How to avoid the pain of third-party online performance issues

Date: 24th May 2016
Author: Louise Arnold

Are you fed up with taking the blame when third-party solutions adversely impact the user experience?

With websites offering increasingly complex, content-rich functionality, it’s not uncommon to incorporate hundreds of third-party solutions within your ecommerce proposition. In fact, there are plenty of sites where third-party calls make up more than 50% of page requests.

Multiple third parties are used to deliver everything from core functions like caching, carts and card processing services, to those that improve the user experience, such as personalisation and social integration, and including tracking and analytics operations. And while some solutions have a negligible impact on web performance, if a problem develops with any single element, it can be detrimental to a customer’s overall digital experience.

Third parties on laptopManaging issues arising from third-party problems can be frustrating

If there are dozens of third-party providers in the mix, it may be difficult to work out if and when any of the associated components are under-performing or – worse still – actively damaging the user experience. Spotting problems and then spending time liaising with third-party providers to resolve them is time-consuming for technical teams at the best of times. Add in the complication of investigating issues that have flagged as a problem but aren’t actually impacting web performance, and the catalogue of wasted resources keeps on growing.

What can you do?

1. Carefully select third parties

This might go without saying, but it’s worth researching third-party providers to make sure you’re selecting the best fit for your business. Find out how they manage any fourth-party relationships, ensure there are valuable service level agreements (SLAs) in place and regularly review your supplier’s performance against the agreed performance metrics. Monitor key journeys after integrating new third-party solutions to measure the true impact on end user experience.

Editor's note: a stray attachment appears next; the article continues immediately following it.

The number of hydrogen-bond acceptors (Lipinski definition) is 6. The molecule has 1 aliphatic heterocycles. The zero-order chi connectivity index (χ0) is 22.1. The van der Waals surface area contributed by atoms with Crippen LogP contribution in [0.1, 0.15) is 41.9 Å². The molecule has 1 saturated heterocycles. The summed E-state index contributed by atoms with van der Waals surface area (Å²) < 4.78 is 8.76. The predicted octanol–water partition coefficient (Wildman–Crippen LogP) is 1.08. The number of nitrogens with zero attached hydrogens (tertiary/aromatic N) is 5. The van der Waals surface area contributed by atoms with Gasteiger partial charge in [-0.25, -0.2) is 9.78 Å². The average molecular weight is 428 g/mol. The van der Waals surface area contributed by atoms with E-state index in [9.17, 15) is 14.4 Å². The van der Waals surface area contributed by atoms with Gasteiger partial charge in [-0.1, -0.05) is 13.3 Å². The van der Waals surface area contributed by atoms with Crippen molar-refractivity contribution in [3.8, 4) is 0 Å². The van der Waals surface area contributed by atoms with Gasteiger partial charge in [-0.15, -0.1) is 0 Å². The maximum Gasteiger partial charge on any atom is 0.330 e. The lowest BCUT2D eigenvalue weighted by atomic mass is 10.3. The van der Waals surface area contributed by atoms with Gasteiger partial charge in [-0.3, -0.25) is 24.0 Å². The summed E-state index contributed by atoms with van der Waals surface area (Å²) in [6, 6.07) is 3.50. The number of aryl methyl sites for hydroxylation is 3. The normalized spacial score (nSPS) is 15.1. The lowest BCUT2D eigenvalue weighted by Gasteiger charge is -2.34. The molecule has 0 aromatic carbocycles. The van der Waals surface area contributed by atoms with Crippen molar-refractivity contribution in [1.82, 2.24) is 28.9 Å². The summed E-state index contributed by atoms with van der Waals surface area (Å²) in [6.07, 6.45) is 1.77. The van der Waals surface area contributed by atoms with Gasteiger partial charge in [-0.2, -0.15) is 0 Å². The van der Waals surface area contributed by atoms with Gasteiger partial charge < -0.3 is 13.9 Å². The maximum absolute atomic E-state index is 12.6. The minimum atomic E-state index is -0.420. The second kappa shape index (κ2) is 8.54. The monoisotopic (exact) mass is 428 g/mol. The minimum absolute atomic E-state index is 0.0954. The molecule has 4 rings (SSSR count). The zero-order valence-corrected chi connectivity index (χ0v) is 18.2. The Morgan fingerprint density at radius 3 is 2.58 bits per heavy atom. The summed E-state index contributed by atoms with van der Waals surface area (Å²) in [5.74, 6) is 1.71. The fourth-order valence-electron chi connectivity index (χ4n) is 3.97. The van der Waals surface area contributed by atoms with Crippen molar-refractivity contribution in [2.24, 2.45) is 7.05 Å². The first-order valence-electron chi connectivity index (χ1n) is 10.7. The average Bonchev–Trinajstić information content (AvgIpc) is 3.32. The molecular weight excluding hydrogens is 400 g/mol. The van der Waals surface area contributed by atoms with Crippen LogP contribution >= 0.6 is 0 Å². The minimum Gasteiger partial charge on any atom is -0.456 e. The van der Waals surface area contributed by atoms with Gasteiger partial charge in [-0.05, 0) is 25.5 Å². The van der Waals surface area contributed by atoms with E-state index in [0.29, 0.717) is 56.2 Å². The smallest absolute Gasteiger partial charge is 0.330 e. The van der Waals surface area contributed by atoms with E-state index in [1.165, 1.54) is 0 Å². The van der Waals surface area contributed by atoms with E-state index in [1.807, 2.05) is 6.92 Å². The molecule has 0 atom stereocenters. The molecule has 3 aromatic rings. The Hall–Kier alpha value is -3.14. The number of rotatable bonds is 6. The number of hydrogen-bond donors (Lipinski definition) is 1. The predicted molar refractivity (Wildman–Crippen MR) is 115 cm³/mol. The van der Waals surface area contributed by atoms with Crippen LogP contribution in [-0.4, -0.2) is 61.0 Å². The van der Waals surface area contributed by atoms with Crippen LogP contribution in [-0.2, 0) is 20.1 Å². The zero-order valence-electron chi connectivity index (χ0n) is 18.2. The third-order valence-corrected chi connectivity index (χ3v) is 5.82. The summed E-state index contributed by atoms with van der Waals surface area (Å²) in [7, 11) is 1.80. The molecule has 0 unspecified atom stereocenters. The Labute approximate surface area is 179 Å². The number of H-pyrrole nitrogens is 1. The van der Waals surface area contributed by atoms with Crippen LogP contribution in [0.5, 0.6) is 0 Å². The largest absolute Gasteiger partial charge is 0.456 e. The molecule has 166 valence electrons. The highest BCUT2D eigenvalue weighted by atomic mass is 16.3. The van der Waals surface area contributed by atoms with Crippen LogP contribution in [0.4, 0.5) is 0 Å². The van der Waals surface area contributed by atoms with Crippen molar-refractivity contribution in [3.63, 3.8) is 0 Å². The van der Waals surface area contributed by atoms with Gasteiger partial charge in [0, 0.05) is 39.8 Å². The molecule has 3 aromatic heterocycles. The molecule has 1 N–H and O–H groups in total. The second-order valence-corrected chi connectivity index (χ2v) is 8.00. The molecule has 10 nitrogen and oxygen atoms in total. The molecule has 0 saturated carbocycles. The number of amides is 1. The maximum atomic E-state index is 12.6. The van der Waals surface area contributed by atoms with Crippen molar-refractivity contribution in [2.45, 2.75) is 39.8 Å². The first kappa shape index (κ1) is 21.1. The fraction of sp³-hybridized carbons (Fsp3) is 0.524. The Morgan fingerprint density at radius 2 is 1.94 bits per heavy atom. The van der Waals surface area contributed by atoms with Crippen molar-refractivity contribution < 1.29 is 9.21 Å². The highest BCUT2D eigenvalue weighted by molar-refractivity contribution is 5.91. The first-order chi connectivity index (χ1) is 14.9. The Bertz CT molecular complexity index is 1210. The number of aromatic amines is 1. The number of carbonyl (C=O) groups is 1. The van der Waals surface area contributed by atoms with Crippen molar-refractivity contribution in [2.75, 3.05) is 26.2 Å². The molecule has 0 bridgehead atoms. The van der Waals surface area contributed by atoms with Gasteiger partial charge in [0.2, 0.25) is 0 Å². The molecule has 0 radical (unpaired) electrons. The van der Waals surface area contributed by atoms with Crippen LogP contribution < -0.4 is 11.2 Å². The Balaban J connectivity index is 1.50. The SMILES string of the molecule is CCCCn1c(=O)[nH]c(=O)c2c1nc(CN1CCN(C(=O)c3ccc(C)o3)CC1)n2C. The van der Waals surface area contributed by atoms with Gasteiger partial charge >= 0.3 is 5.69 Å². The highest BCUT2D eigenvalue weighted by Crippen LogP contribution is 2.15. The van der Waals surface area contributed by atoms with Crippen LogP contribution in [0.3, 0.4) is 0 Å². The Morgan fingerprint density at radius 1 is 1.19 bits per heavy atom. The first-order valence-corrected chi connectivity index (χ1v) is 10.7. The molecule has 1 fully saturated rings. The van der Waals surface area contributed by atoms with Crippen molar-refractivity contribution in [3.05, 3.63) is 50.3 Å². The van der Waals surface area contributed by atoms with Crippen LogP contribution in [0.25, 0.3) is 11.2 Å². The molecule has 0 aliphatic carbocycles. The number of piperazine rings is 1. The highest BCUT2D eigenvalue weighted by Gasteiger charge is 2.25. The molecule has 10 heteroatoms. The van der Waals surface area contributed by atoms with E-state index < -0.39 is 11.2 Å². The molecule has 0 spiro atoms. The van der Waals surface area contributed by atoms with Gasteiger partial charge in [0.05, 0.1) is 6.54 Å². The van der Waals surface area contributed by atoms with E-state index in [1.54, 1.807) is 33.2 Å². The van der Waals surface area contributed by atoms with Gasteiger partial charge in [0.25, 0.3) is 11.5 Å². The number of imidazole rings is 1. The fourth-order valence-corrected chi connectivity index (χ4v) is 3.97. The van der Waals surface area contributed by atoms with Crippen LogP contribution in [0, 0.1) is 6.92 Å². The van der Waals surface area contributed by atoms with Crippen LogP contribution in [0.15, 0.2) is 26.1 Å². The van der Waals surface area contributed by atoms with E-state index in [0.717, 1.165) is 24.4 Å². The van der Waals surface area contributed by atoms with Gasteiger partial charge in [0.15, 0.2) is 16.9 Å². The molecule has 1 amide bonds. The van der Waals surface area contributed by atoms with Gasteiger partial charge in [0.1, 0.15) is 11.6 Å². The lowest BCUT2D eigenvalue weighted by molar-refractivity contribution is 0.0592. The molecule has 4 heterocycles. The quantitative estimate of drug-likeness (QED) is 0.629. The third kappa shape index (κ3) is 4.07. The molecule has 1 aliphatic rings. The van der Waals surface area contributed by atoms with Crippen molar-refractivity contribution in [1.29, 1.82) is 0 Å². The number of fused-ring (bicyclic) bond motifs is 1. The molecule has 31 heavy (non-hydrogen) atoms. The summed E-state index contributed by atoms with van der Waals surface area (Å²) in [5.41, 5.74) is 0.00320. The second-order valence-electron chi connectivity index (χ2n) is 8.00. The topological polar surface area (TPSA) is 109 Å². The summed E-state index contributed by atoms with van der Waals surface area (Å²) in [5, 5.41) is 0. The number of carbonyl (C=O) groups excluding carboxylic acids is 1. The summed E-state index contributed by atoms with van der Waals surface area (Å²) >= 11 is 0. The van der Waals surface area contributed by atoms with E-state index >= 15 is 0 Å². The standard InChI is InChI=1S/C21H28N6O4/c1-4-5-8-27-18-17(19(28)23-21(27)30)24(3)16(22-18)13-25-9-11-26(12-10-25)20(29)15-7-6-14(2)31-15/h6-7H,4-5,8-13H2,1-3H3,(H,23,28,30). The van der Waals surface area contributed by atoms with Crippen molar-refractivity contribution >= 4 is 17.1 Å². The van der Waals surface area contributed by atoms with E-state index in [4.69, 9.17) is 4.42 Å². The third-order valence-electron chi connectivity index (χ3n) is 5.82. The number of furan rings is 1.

2. Get third-party visibility and accountability with an independent monitoring solution

Even in the event that every component of your site is managed by a third party, the introduction of a realistic monitoring service will help you build an accurate, ongoing picture of your user’s experience. An independent monitoring solution will give you an unbiased view of your site’s performance and is especially valuable if it highlights and reports issues arising from third parties separately. Find out and hold them to account.

Screenshot showing how the impact of third party issues is clearly visible in a monitoring solution.

third-party-issues-wallboard

3. Use direct reporting methods to speed up resolution times

If you or your tech team has to personally relay third-party issues to the supplier, you’re wasting valuable resources that could be employed more profitably elsewhere. Make sure you choose a monitoring solution that includes customised alerting so that third parties can be notified quickly and directly regarding any issues relating to their infrastructure or content. Ideally, find a solution that also enables third parties to login to the access monitoring results directly so they can identify and resolve issues more promptly.

4. Exclude the third party issues that don’t impact the user experience

While there’s a strong commercial imperative for measuring the impact of third-party components on the end user experience, a good percentage of the errors discovered will have no impact on the end user at all and simply add superfluous ‘noise’ to your results. If you can implement a solution that will exclude this data from your monitoring results, you’ll save time and resources in the long run.

Get in touch with the experts

SciVisum has lots of expertise you can tap into for extra tips and advice.

Download the Jigsaw case study to learn how this leading retailer uses monitoring to gain insight into the performance of third-party components on its busy ecommerce site.

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